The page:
Bowhead whales

Bowhead whales
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While there are several species of endangered whales that have become rather well known by the masses, such as the humpback whale and the large blue whale. There are several other species of whales that call the waters of this planet home, such as the bowhead whale.

Range and Appearance:


The bowhead whale is native to the Arctic waters, spending its entire life span in this cold temperature (the bowhead is the only baleen whale to do so on a year round basis). The bowhead whale is dark in color and has no dorsal fin. Its large bowed lower jaw is a distinctive feature that has won the animal its name. Females among the population are often larger than male bowhead whales and can grow to be more than 60-70 feet in length.

The bowhead whale is adequately equipped for life in the frigid Arctic waters and features a large head that is extremely hard which the whale uses to break through the surface ice in frozen waters so they can breathe.

Diet & Behavior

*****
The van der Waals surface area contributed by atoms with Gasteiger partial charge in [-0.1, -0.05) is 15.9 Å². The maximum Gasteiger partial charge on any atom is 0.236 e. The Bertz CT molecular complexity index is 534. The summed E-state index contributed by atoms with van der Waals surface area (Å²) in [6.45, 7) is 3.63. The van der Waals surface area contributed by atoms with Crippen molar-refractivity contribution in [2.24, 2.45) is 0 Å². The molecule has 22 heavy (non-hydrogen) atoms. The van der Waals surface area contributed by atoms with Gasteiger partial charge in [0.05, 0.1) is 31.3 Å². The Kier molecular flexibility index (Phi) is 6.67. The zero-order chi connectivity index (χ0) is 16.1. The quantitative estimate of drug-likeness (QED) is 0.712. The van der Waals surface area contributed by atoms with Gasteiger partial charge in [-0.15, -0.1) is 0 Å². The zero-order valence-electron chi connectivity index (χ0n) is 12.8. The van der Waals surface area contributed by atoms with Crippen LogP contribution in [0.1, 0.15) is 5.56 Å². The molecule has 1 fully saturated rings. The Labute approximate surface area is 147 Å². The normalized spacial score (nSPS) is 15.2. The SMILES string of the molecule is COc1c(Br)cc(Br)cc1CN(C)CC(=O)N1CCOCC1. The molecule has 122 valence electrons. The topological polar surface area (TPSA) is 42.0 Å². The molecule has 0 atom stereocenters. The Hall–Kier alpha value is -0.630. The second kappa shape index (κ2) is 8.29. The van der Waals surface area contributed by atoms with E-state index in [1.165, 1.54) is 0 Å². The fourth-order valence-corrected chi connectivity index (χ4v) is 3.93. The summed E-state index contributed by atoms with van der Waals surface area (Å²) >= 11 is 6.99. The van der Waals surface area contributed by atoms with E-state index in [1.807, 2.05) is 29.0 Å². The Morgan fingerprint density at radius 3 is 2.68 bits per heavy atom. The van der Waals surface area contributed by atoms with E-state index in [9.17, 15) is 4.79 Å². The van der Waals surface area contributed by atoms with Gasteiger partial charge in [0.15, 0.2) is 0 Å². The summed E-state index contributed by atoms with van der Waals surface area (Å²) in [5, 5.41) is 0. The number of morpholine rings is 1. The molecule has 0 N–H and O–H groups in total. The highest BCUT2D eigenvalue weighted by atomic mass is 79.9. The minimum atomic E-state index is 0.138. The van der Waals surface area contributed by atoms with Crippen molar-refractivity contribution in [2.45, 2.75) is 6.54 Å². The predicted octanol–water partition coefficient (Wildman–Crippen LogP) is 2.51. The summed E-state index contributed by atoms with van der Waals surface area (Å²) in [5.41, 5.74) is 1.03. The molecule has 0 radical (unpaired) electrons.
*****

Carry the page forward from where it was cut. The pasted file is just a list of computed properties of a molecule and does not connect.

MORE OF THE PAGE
Bowhead whales are baleen whales, which are also known as filter feeders because they do not have teeth. Instead they have a row of strong string type baleens which can filter out shrimp, krill, and other small nutrients from the water that the whale takes into its mouth when feeding. This method is rather unique among the bowhead whales from the way in which other species of whales feed and resembles the technique that is utilized by a basking shark.

Most whales have a lifespan that falls shortly below that of a human’s at around 60-70 years. The bowhead whale; however, is believed to have a much longer lifespan that could be as much as 200 years.

Like most whales, sound plays a vital role in their navigation and social structure. Their mating season which runs from March until August leads to a 13-14 month pregnancy. Generally females will mate once every few years.

Current Population and Threats:

Like most whales, the bowhead whale was nearly wiped out by the whaling industry that lasted for centuries and still occurs in certain parts of the world by such countries as Japan and Norweigh to spite public outcry.

The bowhead whale is currently listed as a species of less concern; however, they are still under threat from hunters, population loss, and rising sea temperatures so it is important for us to plan ahead to prevent these whales from getting any closer to possible extinction. To read an article on the concept of preventing endangered status for species, click here.